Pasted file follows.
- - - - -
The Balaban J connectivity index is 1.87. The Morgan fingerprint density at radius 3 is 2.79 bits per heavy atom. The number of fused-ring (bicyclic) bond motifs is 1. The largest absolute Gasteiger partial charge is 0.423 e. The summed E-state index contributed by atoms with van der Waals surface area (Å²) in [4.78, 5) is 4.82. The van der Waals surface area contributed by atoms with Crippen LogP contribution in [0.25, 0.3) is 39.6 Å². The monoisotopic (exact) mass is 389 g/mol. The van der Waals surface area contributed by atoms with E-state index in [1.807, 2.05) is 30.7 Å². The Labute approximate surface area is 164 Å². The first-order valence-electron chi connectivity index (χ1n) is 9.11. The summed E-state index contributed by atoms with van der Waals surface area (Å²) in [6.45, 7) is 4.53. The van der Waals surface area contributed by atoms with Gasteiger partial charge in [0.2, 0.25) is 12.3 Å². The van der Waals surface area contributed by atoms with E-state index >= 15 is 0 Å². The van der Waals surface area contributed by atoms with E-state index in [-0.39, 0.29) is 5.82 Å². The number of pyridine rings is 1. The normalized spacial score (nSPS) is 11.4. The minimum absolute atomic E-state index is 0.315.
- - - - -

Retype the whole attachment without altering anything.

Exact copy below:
The Balaban J connectivity index is 1.87. The Morgan fingerprint density at radius 3 is 2.79 bits per heavy atom. The number of fused-ring (bicyclic) bond motifs is 1. The largest absolute Gasteiger partial charge is 0.423 e. The summed E-state index contributed by atoms with van der Waals surface area (Å²) in [4.78, 5) is 4.82. The van der Waals surface area contributed by atoms with Crippen LogP contribution in [0.25, 0.3) is 39.6 Å². The monoisotopic (exact) mass is 389 g/mol. The van der Waals surface area contributed by atoms with E-state index in [1.807, 2.05) is 30.7 Å². The Labute approximate surface area is 164 Å². The first-order valence-electron chi connectivity index (χ1n) is 9.11. The summed E-state index contributed by atoms with van der Waals surface area (Å²) in [6.45, 7) is 4.53. The van der Waals surface area contributed by atoms with Gasteiger partial charge in [0.2, 0.25) is 12.3 Å². The van der Waals surface area contributed by atoms with E-state index >= 15 is 0 Å². The van der Waals surface area contributed by atoms with E-state index in [-0.39, 0.29) is 5.82 Å². The number of pyridine rings is 1. The normalized spacial score (nSPS) is 11.4. The minimum absolute atomic E-state index is 0.315.